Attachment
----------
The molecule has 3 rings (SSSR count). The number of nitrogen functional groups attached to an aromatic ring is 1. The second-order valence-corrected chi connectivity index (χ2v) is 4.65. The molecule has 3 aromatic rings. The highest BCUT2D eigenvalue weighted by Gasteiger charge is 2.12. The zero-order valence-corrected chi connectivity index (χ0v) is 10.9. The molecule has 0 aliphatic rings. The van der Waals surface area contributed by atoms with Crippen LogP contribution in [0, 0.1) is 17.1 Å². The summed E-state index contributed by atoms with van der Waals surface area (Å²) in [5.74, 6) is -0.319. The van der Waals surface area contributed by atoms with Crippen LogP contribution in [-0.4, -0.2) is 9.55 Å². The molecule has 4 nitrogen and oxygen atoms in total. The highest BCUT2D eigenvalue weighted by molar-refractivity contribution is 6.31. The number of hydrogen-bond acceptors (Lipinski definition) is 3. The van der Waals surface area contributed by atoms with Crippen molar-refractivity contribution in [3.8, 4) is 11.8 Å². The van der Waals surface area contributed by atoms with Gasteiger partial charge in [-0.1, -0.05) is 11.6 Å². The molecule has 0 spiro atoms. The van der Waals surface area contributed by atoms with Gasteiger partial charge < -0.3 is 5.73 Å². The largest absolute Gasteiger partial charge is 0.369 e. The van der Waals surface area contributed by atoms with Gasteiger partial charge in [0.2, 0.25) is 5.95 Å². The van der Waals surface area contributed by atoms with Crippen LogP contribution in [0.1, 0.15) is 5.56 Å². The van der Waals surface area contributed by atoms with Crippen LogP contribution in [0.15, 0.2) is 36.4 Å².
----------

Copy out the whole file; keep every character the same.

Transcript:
The molecule has 3 rings (SSSR count). The number of nitrogen functional groups attached to an aromatic ring is 1. The second-order valence-corrected chi connectivity index (χ2v) is 4.65. The molecule has 3 aromatic rings. The highest BCUT2D eigenvalue weighted by Gasteiger charge is 2.12. The zero-order valence-corrected chi connectivity index (χ0v) is 10.9. The molecule has 0 aliphatic rings. The van der Waals surface area contributed by atoms with Crippen LogP contribution in [0, 0.1) is 17.1 Å². The summed E-state index contributed by atoms with van der Waals surface area (Å²) in [5.74, 6) is -0.319. The van der Waals surface area contributed by atoms with Crippen LogP contribution in [-0.4, -0.2) is 9.55 Å². The molecule has 4 nitrogen and oxygen atoms in total. The highest BCUT2D eigenvalue weighted by molar-refractivity contribution is 6.31. The number of hydrogen-bond acceptors (Lipinski definition) is 3. The van der Waals surface area contributed by atoms with Crippen molar-refractivity contribution in [3.8, 4) is 11.8 Å². The van der Waals surface area contributed by atoms with Gasteiger partial charge in [-0.1, -0.05) is 11.6 Å². The molecule has 0 spiro atoms. The van der Waals surface area contributed by atoms with Gasteiger partial charge < -0.3 is 5.73 Å². The largest absolute Gasteiger partial charge is 0.369 e. The van der Waals surface area contributed by atoms with Gasteiger partial charge in [0.2, 0.25) is 5.95 Å². The van der Waals surface area contributed by atoms with Crippen LogP contribution in [0.1, 0.15) is 5.56 Å². The van der Waals surface area contributed by atoms with Crippen LogP contribution in [0.15, 0.2) is 36.4 Å².